The situation with Laserdiscs is broadly the same, though clearly this is a specialist market. Owners of laserdisc players tend to be movie enthusiasts, more in tune with the home cinema market, and less likely to buy something on spec. The main benefit of buying abroad -- for owners of PAL/NTSC Laserdisc players -- is the much wider choice of titles. Laserdisc hasnít been terribly successful in the UK or most other European countries  -- Germany is an exception -- player populations are fairly small so only a small percentage of the titles available to American audiences have ever been released in PAL format. Unfortunately for serious home theatre buffs  NTSC discs are the only way to get hold of movies with AC-3 coded, multi-channel soundtracks (thereís not enough room on PAL Laserdiscs). A few NTSC discs find their way into European stores, so itís always worth trawling through the racks, but prices are generally a lot higher than the States, and watch out for foreign language soundtracks.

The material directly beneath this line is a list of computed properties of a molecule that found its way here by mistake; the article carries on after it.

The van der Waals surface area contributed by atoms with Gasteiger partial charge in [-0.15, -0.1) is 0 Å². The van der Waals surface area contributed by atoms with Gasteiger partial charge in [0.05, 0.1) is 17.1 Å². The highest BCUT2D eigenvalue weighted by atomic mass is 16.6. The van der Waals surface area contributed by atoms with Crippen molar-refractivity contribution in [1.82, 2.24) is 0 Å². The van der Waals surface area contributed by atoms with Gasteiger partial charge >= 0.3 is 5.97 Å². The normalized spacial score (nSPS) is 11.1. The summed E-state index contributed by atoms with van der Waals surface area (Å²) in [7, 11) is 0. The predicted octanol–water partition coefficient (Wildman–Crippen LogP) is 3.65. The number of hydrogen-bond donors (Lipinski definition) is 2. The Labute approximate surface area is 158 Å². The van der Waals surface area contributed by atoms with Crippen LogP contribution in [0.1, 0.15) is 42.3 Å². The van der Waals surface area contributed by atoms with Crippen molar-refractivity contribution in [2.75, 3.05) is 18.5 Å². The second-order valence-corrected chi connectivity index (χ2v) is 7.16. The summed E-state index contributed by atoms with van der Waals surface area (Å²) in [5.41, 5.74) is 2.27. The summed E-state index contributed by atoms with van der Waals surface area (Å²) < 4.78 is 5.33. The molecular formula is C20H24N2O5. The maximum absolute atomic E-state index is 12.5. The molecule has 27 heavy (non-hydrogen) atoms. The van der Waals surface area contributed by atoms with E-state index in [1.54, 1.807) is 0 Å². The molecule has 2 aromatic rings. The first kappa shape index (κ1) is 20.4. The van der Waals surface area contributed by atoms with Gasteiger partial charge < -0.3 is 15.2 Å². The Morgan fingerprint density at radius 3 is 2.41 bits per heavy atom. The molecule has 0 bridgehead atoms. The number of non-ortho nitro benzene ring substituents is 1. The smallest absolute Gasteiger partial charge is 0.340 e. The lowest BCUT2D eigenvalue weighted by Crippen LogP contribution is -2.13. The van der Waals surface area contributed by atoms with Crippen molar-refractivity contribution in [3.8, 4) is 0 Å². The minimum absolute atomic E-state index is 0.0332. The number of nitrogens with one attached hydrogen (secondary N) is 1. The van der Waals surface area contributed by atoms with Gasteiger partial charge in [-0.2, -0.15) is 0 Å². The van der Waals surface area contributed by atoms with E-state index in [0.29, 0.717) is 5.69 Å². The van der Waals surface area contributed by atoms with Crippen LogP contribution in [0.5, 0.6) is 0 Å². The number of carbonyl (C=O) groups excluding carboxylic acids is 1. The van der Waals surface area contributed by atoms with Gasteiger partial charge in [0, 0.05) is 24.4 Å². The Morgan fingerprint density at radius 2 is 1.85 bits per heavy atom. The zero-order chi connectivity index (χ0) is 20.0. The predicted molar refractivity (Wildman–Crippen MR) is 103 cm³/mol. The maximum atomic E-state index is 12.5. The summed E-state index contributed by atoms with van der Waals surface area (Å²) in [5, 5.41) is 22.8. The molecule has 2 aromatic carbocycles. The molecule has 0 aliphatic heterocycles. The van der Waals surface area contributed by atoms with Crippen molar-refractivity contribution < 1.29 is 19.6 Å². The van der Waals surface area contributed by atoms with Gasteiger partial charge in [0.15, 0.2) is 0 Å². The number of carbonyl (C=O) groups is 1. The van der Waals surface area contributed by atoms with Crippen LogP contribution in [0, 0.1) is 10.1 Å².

If you think the situation is going to improve with the arrival of DVD, then think again. The system is quite capable of operating across all video formats and frontiers, indeed itís a lot easier with digitally-coded information -- one disc suits all --  but it seems highly probable the industry will adopt regional coding; an announcement is expected soon. If it happens this will prevent DVD discs sold in the US, for example, playing on UK decks, and vice-versa. It is possible one or two hardware manufacturers may chose to market dual-standard players, but the signs are not encouraging.


If youíre travelling to Eastern Europe, and in particular the former Soviet Union or Eastern Bloc countries, you may well come across a lot of well known movies on tape and CDs but our information is that a lot of it is counterfeit, or dud. Hong Kong and Indonesia have a similar reputation. Buyer beware!